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by Jonathan Abarbanel, Windy City Times

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Authors: Book, music & lyrics by Irene Sankoff and David Hein

At: Cadillac Palace Theatre, 151 W. Randolph St. Tickets: 800-775-2000;; $35-$105. Runs through: Aug. 18

With the United States flush with bigotry, mendacity, megalomania and bullying from the White House down, it's ennobling—and chastening—to see a Canadian musical that celebrates generosity, kindness, selflessness, courtesy and good humor. Most reviewers praise Come From Away as heartwarming, nurturing or uplifting and I'm no exception. A true ensemble work with no star roles and little dance ( but lots of movement ), it's superbly performed by an appealing and gifted national touring company.

On Sept. 11, 2001, 38 international flights headed for the United States were diverted to Gander, about 40 miles from the Atlantic coast of Newfoundland. In the pre-jet era, Gander was a major refueling stop for planes to/from Europe. By 2001 it was a semi-rural town of 9,000 which found itself forced to host 6,600 people and 19 animals for five days. Come From Away tells that story to the driving rhythms of Irish tabors and pipes.

Come From Away runs 95 fast and engaging minutes. It's energetic, but pleasantly without the phony pumped pizazz of many Broadway shows. Perhaps that's because it's based on real people and real micro stories of both Newfoundlanders and passengers, which are honestly—if oh-so-rapidly—presented in checkerboard fashion.

Six men and six women play all the townsfolk and airplane folk. The story centers on Gander's mayor, cop, bus driver and teacher among other locals, emphasizing their independent spirit ( Newfoundland joined Canada only in 1949 ). Among the stranded strangers are American Airline's first female pilot, a couple who fall in love, another couple ( gay, as it happens ) who break up, a woman whose son is a New York City firefighter and a Muslim chef. Curiously, there are no children, yet kids must have been part of this story.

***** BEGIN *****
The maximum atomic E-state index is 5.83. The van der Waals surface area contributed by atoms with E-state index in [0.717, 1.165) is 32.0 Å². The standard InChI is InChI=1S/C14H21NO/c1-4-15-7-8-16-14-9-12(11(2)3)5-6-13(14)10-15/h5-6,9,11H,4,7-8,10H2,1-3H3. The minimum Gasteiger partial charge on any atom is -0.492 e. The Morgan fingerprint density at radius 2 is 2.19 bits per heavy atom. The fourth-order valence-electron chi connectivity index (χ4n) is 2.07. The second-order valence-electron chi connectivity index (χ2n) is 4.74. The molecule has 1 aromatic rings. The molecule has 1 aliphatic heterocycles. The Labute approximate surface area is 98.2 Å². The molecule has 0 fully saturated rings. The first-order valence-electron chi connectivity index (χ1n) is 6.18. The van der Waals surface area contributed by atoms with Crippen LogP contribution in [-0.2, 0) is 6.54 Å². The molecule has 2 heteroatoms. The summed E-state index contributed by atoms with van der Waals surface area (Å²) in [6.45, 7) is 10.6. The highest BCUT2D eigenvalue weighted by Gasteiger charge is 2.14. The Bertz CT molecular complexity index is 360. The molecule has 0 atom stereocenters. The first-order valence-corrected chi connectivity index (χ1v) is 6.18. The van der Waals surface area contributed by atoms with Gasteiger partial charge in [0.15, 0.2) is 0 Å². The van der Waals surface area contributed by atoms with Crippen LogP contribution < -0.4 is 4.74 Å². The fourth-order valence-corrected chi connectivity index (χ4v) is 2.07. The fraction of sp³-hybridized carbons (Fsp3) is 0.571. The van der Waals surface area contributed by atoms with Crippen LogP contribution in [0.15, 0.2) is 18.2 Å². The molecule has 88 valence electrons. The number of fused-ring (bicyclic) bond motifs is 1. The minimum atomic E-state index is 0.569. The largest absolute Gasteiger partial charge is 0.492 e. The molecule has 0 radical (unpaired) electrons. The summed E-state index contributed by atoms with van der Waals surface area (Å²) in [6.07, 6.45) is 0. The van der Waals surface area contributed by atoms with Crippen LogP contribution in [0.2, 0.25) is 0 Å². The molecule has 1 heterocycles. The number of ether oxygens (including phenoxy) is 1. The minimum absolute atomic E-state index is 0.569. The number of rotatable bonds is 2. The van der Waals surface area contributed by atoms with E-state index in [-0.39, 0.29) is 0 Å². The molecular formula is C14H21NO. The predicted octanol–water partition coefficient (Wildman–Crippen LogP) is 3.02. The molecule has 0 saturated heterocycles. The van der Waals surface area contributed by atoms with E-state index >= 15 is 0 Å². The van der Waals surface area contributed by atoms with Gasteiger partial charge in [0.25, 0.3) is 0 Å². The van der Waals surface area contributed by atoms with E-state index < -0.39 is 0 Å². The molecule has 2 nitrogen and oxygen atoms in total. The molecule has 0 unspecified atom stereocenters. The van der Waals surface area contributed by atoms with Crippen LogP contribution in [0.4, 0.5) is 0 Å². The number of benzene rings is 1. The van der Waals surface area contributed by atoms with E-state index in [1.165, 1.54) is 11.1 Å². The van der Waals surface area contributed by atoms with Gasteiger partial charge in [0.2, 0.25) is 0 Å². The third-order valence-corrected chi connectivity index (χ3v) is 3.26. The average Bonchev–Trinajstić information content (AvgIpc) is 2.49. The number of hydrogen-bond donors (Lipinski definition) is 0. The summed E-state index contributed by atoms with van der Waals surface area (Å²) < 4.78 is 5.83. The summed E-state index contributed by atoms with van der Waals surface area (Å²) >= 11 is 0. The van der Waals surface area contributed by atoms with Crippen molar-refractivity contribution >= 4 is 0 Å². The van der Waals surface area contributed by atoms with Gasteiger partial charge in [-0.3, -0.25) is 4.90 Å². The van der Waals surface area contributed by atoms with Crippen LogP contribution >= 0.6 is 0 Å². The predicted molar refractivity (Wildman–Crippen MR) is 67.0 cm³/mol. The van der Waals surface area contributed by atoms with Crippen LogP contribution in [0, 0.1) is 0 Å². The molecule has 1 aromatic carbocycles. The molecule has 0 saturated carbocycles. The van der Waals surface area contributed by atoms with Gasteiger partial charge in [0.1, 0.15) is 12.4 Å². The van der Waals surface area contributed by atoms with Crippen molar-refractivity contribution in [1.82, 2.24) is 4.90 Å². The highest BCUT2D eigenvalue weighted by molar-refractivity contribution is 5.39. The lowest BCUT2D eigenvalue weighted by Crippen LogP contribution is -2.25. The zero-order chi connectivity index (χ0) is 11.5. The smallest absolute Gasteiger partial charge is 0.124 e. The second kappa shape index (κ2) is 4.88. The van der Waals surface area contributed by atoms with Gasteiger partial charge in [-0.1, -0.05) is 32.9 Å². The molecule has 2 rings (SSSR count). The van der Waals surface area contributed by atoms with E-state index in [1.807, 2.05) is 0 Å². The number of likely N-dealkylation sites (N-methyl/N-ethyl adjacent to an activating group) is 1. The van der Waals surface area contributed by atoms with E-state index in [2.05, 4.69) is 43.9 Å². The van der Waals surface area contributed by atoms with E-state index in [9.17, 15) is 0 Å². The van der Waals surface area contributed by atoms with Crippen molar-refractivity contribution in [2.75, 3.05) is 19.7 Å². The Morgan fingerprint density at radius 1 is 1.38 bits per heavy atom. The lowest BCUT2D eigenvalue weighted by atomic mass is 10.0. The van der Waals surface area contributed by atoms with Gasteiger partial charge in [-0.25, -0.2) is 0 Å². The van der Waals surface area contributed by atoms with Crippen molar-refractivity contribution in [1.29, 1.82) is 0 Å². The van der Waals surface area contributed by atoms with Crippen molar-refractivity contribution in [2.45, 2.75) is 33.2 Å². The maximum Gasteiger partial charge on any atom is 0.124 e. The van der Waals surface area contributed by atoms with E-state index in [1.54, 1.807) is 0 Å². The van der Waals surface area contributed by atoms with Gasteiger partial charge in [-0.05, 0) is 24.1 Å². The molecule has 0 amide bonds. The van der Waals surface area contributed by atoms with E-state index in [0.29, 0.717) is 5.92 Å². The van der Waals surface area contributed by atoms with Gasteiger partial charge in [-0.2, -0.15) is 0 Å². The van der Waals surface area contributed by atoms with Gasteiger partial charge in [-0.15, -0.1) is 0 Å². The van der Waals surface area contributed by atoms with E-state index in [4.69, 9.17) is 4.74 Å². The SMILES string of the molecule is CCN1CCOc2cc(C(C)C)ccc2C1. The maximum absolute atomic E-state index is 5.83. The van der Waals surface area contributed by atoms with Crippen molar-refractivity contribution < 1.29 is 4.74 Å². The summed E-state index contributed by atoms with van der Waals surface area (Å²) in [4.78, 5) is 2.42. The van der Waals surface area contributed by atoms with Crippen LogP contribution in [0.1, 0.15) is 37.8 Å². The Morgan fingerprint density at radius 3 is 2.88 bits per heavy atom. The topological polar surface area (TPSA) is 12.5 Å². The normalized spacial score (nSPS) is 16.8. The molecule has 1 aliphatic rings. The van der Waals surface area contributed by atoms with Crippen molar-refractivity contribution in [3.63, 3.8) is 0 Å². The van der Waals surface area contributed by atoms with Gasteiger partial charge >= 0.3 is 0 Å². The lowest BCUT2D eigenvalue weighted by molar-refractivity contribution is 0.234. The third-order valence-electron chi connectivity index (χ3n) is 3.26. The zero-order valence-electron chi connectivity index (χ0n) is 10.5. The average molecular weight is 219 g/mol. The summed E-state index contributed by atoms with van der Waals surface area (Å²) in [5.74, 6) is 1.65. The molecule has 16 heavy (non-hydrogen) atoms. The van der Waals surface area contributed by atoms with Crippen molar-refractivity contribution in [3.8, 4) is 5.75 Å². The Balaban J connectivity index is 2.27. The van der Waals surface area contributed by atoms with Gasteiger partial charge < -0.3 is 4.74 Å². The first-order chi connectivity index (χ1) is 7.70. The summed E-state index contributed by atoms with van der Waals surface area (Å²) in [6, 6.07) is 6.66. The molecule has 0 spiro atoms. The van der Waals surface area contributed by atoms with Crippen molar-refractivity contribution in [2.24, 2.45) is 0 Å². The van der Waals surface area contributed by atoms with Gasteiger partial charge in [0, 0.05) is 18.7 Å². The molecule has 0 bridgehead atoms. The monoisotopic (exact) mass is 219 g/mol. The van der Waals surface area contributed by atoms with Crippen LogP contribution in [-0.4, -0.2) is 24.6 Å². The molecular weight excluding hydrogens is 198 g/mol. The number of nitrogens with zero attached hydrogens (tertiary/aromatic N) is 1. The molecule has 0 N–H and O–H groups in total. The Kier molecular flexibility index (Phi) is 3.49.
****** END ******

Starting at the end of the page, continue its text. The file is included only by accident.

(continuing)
Nearly through-scored with few applause breaks, Come From Away honors the Irish heritage of many Newfoundlanders with a rousing, mostly up tempo folkloric score ( with light rock elements ), featuring chiefly acoustic guitars, fiddle, Irish flute and pipe and percussion played by eight onstage musicians conducted by Cynthia Kortman Westphal. The handsome unit set is by Beowulf Boritt with Howell Binkley's lovely in-plain-sight lighting.

Despite its congeniality, Come From Away left me saddened or at least deeply reflective, as noted at the top. Your see, it isn't really about people acting in extraordinary ways. Although triggered by exceptional circumstances, it's about people acting as people should act at all times. It's about fundamental human concern and decency. Ironically, some will contend that America's churlish now descends directly from the then of 9/11. Come From Away isn't religious, but it displays Western Judeo-Christian values as they still may be in Canada but no longer are in our nation. It beats no drum but reminds us nonetheless.

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